Polish-Russian relations had been improving of late after being poisoned for decades by the Katyn massacre. Russia has never formally apologised for the murders but Mr Putin's decision to attend a memorial ceremony earlier this week in the forest near Katyn was seen as a gesture toward reconciliation. Russian television pictures showed hundreds of people around the Katyn monument, many holding Polish flags, some weeping.

In Warsaw, Mr Tusk called an extraordinary meeting of his cabinet, and the national flag was lowered to half mast at the presidential palace, where people gathered to lay flowers and light candles.

Kaczynski, 60, the first serving Polish leader to die since the exiled Second World War-era leader General Wladyslaw Sikorski died in a plane crash off Gibraltar in 1943, became president in December 2005. The nationalist conservative was the twin brother of Poland's opposition leader, the former prime minister Jaroslaw Kaczynski. Kaczynski's wife, Maria, was an economist.

Kaczynski had said he would seek a second term in presidential elections. He was expected to face an uphill struggle against Bronislaw Komorowski, the candidate of Mr Tusk's governing Civic Platform party, who now, as parliamentary speaker, takes over as interim president.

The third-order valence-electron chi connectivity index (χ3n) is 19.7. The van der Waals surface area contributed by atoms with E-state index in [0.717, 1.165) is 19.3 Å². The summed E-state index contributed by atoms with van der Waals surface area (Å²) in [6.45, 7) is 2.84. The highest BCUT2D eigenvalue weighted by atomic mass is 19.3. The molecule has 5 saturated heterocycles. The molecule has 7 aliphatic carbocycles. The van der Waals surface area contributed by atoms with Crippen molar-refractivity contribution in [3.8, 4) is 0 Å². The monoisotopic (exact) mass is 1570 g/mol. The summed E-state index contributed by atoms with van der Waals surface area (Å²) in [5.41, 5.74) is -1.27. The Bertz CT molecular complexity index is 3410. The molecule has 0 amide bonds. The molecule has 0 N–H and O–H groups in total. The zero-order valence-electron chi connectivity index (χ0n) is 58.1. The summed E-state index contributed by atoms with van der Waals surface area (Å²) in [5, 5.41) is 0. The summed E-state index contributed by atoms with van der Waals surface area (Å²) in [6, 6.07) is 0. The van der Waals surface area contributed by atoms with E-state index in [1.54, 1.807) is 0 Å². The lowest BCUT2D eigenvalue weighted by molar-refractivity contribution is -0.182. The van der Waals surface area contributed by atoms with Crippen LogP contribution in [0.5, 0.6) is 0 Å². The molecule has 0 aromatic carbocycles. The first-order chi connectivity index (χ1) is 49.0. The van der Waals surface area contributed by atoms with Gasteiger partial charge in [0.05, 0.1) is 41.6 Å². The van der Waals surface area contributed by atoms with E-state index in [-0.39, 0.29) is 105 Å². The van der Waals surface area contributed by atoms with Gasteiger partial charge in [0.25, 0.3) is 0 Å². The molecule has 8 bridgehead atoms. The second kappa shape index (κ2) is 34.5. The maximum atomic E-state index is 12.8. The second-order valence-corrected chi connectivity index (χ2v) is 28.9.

In the village of Gorzno, in northern Poland, the streets were largely empty as people stayed at home to watch television. "It is very symbolic that they were flying to pay homage to so many murdered Poles," said Waleria Gess, 73, a resident. "I worry because so many clever and decent people were killed," said a high school student Pawel Kwas, 17. "I am afraid we may have problems in the future to find equally talented politicians."

Klaus Bachmann, a professor of politics at Wroclaw University, said the president "wasn't very popular and it was quite obvious that he would lose the upcoming elections".

"The open question is what will Kaczynski's party and his brother do; he might decide to run for president himself, he might also consider to withdraw from politics because he had a very, very close link to his brother and I can't imagine how shocked he must be."

Poland, a nation of 38 million people, is by far the largest of the 10 formerly communist countries that have joined the European Union in recent years. Last year Poland was the only EU nation to avoid recession and posted economic growth of 1.7 per cent. It has become a firm US ally in the region since the fall of communism – a stance that crosses party lines. It sent troops to the US-led war in Iraq and has some 2,600 soldiers in Afghanistan.

US Patriot missiles are expected to be deployed in Poland this year, a Polish condition for a 2008 deal to host long-range missile defence interceptors. The deal, struck by the Bush administration, angered Russia and was later reconfigured under President Barack Obama's administration. Under the Obama plan, Poland is due to host a different type of missile defence interceptor at a later date.